Singing A Different Tune: Republican Candidates’ Hypocrisy (July 1): A major component of social justice (and thus a constant theme on TSM) is exposing and combatting hypocrisy. I use this word as a tag on many of my posts because of the tragic amount of hypocrisy in the modern conversation. This post is one of my favorites exposing Republican corporate whores abusing other people’s property rights.
The Sanctity of Marriage (March 2): TSM is also a regular forum for marriage equality. As I observed in a fairly early post, “Why Do You Get to Decide What I’m Allowed to Have?” This post was written on Robert’s and my 8th wedding anniversary and reflects both the depth of our love for each other and the absurd energy so much of our country pours into refusing to recognize that love and partnership.
Celebrating LGBTQ History Month: June 30, Albus Dumbledore: TSM likes to honor the months set aside to celebrate the history of marginalized and oppressed populations. June is LGBTQ History Month (also known as Pride Month). We celebrated 30 individuals who contributed significantly to the cause of sexual and gender minorities. This post was my favorite of the series, combining that rich history with my fondness for literature and strong, compassionate leadership figures.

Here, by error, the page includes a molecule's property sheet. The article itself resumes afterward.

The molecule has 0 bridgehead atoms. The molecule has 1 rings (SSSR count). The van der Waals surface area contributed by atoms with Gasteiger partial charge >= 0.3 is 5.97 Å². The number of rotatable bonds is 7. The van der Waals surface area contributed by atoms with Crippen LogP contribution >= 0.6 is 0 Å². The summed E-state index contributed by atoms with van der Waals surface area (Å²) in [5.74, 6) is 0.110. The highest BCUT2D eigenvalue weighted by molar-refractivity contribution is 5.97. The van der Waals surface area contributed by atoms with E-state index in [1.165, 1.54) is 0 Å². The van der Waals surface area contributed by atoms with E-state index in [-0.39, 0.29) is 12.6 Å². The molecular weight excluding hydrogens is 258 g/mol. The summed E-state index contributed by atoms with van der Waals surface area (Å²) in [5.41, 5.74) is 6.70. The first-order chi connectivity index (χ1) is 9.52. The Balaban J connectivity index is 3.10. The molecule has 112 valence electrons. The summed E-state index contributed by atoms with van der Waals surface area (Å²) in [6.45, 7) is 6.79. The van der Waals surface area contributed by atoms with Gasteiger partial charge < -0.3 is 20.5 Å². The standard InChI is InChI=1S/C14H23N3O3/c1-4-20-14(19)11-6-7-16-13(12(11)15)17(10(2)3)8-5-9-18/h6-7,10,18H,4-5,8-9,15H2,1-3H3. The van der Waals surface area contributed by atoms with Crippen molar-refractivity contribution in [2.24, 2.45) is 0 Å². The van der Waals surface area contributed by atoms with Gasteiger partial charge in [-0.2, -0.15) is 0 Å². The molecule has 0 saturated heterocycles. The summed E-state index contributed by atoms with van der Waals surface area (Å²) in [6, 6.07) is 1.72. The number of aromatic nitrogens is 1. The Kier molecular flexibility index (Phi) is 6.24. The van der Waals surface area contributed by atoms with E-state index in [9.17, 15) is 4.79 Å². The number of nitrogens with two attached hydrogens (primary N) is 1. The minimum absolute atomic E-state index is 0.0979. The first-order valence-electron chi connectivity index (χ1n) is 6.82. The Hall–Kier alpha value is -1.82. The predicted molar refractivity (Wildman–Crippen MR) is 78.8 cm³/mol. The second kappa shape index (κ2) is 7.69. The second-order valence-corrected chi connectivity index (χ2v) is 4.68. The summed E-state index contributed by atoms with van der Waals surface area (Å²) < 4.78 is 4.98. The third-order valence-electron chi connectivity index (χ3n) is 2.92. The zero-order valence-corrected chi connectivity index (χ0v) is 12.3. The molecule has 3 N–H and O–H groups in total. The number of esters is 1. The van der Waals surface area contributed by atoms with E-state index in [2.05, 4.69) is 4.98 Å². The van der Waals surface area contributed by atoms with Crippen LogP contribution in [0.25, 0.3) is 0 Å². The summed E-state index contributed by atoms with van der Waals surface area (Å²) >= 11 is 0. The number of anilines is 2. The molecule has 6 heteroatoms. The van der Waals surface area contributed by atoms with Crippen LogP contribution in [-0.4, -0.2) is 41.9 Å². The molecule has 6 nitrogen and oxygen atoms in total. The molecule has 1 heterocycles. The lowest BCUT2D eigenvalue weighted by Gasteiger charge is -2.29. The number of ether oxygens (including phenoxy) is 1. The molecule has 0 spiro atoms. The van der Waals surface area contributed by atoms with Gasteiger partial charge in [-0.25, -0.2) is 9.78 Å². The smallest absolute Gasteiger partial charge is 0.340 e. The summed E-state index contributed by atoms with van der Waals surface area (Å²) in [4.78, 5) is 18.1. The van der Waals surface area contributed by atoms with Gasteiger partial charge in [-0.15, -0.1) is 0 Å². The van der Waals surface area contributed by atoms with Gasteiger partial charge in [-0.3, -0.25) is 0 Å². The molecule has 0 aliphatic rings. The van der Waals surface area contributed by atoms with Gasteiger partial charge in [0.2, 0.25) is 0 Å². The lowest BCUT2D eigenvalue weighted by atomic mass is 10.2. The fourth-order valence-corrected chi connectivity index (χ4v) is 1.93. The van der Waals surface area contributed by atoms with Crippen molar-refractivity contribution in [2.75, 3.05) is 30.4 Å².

Remembering Bayard Rustin on MLK Holiday (Jan. 17): Black History Month is in February, and TSM celebrated 30 individuals who have made contributions for the rights of racial minorities. This celebration started a bit early, recognizing Bayard Rusting on the Martin Luther King, Jr. Day of Service. I am mesmerized by Rustin’s powerful story as an out gay African-American in the middle of the 20th Century; he was also recognized during LGBTQ History Month for his contributions to that cause.
Celebrating Women’s History Month: March 11, Gloria Steinem: As an ardent feminist and former board member of the National Women’s History Project, I was particularly interested in celebrating Women’s History Month. TSM frequently recognizes events in women’s history, so the entries for this month were people who have made particularly strong contributions. One of my all-time heroes is Gloria Steinem, so this post is particularly dear to me. I am also a huge fan of Helen Mirren (as my husband can attest) and took advantage of International Women’s Day to recognize her recent award for contributions to women’s rights.
More on the Gay Agenda (Caution for readers): One thing I find particularly irksome is the myth that there is some overarching “gay agenda” that all LGBTQ Americans are trying to foist on the rest of the country. Our only agenda is to be treated as equal citizens with equal rights – is that so hard to understand? TSM has hosted a number of posts on this theme; this one is my favorite, blending satire, absurdism, and a good dose of much-needed reality (as well as a glimpse into the dark secrets of our Agenda).
Publishing The Solipsistic Me has been an exciting, entertaining, sometimes frustrating, always educational experience. I’ve encountered many wonderful people from around the world, made some new virtual friends, exposed hypocrisy and bigotry, celebrated heroism, and championed social justice wherever I could. I look forward to the coming year and hope you will all join me on this journey toward a better world.